frequently on the right with no limitations on the left.
could reach only occasionally, with no limitation in handling,
fingering, and feeling.
There was no restriction on climbing
stairs but he was limited in climbing ladders and scaffolding;
there were no limitations in stooping, crouching, kneeling, or
On April 25, 2013, Dr. Lisha Thornton examined Plaintiff
for chest congestion, sinus pressure, headache, and right
shoulder pain (Tr. 295-300).
She noted his height of seventy-
six inches and weight of 342.4 pounds equaled a Body Mass Index
of 41.68; Fox was in no acute distress.
Plaintiff had normal
gait; his right shoulder had mild crepitus with moderately
Physician's Desk Reference 2110-13 (52nd ed. 1998).
reduced ROM while the left shoulder had mild crepitus with good
Thornton prescribed Ultram,4 referred him to an orthopaedic
physician, and told him to quit smoking.
On July 11, 2013,
Thornton examined Fox for his annual physical; he was doing well
overall, smoking, and watching portions at meals, but not
exercising (Tr. 301-06).
Plaintiff was alert and oriented and
in no acute distress; on the musculoskeletal exam, the Doctor
noted no tenderness, swelling, or deformity, though there was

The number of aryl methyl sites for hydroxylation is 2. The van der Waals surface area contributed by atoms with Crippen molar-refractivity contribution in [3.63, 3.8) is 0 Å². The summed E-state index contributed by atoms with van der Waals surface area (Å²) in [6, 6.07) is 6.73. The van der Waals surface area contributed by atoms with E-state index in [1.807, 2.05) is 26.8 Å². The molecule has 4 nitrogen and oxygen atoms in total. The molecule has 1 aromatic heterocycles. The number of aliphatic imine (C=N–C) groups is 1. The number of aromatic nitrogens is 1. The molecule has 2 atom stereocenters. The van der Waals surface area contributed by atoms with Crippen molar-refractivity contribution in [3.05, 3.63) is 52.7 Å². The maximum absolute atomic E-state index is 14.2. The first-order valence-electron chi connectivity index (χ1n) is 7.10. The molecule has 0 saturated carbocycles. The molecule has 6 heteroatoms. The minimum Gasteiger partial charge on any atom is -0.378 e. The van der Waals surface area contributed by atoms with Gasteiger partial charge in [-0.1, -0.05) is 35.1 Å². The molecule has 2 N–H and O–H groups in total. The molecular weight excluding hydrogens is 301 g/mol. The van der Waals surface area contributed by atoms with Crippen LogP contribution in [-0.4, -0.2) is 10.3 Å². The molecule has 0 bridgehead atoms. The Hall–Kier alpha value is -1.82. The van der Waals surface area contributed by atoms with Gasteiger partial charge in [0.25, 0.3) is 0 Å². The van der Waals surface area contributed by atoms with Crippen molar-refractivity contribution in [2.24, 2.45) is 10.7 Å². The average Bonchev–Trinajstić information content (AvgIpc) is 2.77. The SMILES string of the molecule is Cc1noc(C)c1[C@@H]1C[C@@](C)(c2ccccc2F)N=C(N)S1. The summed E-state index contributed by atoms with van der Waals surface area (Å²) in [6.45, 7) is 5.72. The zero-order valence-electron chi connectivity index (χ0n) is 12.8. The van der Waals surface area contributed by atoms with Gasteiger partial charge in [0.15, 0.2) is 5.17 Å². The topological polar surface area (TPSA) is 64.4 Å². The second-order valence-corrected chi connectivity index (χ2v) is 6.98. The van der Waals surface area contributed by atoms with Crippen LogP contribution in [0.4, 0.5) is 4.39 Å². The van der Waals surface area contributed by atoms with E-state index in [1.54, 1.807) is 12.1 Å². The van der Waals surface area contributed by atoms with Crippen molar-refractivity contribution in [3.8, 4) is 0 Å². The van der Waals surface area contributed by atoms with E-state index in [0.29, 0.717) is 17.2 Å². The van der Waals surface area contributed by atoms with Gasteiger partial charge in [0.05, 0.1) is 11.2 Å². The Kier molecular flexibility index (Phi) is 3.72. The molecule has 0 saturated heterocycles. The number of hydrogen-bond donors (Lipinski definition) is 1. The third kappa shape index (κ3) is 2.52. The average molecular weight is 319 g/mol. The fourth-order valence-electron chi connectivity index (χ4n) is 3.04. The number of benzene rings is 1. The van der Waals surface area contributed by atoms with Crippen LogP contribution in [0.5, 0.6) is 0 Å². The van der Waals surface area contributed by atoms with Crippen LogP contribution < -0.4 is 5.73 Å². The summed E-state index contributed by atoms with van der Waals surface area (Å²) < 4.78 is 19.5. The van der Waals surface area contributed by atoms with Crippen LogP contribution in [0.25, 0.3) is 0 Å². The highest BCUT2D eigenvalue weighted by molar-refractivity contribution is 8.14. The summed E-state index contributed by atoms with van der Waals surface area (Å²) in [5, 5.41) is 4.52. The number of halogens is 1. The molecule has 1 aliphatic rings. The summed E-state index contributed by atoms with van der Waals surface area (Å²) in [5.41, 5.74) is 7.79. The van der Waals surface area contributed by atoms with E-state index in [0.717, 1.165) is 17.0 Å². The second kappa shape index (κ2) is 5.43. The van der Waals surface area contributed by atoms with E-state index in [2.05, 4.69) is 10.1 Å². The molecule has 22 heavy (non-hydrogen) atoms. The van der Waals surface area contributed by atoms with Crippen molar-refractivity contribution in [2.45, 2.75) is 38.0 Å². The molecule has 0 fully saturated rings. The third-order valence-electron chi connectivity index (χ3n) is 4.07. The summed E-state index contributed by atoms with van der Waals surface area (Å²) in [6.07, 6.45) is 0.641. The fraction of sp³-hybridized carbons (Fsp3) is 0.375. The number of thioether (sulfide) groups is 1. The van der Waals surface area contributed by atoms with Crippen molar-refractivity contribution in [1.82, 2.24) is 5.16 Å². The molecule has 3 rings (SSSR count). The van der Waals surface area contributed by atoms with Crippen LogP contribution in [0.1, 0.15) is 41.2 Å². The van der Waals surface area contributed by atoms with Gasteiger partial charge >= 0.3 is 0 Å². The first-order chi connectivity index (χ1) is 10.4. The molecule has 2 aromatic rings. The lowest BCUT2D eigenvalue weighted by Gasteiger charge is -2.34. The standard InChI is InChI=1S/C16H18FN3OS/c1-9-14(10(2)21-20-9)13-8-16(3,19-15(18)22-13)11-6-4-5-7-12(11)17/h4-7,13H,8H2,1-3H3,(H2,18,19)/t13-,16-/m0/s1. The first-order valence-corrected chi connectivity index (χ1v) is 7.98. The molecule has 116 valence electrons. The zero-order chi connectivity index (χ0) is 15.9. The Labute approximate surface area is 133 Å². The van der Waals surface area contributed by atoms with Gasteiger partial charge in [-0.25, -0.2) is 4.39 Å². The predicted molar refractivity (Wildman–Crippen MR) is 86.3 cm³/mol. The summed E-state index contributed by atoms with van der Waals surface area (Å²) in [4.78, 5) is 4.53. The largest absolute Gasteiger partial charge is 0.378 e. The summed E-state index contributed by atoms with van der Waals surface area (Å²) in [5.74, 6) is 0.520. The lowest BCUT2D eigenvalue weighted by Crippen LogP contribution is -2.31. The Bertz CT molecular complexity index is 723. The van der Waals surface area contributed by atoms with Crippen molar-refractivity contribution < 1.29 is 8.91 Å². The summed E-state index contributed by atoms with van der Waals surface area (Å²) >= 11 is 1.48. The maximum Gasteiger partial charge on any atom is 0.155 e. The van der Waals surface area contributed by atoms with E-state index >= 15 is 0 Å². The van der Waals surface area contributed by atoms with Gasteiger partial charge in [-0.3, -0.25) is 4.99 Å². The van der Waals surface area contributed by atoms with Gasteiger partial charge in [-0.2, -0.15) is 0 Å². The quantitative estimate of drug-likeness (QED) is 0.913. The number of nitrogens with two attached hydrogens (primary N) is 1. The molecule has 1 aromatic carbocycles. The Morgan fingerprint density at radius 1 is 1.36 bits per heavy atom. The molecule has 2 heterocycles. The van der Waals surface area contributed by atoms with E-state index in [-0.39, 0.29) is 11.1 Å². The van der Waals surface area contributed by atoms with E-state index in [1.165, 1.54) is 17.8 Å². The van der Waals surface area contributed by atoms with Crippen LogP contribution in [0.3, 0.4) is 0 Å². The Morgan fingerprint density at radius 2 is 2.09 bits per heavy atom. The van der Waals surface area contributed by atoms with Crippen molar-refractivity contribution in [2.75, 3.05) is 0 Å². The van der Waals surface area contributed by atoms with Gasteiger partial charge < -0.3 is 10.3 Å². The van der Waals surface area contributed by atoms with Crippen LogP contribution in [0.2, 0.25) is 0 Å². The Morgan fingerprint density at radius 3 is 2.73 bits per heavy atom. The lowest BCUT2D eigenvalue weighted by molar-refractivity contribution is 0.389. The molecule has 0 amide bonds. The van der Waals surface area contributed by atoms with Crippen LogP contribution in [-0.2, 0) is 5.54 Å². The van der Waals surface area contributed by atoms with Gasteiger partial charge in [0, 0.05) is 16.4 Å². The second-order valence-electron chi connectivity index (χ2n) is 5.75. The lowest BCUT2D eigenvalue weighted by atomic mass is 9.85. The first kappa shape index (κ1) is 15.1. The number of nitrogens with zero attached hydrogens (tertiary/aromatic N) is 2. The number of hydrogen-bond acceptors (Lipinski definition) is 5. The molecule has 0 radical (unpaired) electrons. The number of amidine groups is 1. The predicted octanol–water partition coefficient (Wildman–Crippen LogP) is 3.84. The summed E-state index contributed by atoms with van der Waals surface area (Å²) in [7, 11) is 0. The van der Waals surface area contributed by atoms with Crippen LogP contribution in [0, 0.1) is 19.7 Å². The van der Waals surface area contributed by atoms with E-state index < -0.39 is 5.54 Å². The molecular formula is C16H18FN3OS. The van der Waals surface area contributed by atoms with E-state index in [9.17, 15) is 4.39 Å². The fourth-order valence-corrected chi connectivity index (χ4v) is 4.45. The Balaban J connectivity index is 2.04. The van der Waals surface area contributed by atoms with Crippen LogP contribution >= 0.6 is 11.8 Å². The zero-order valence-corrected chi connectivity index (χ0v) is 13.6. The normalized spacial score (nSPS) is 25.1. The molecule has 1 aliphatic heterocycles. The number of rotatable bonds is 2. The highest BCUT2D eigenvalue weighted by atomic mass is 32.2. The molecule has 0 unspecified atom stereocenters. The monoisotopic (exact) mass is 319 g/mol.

crepitus and reduced ROM in the right shoulder.
He had normal
Plaintiff was encouraged to get regular
exercise and change his diet to combat his obesity as well as to
On July 16, Dr. Marshall Crowther examined Plaintiff for
right shoulder pain; Fox also complained of neck and right knee
pain, but no back pain (Tr. 285-88).
X-rays showed mild
degenerative change in the glenohumeral and acromioclavicular
joints, but the changes were not considered significant.
Doctor noted that internal rotation was limited secondary to
pain; Plaintiff was given a corticosteroid injection and was
prescribed a topical pain compound.
Ultram is an analgesic “indicated for the management of moderate
to moderately severe pain.” Physician's Desk Reference 2218 (54th ed.
On July 24, 2013, Dr. Thornton saw Fox for shoulder and
right knee pain; he also complained of burning and numbness in
his feet; he rated his pain at two (Tr. 311-15).
The Doctor next examined Plaintiff on February 7,
2014 for complaints of intermittent left ear pain, hemorrhoids,
and increased neuropathic feet pain; he did not complain of any
muscular pain, but rated his pain at seven (Tr. 316-21).
had normal gait; Thornton referred him for a colonoscopy.
On March 6, Dr. Carol Rosenstiel determined that Fox’s
vision was 20/20 bilaterally (Tr. 291; see generally Tr. 29093).
On March 11, Dr. Thornton saw Plaintiff for increased sugar
levels; he complained that Lyrica6 was not controlling his
neuropathic pain (Tr. 322-27).
She increased the dosage for the
Lyrica and his diabetic medications and encouraged him to lose
weight and exercise.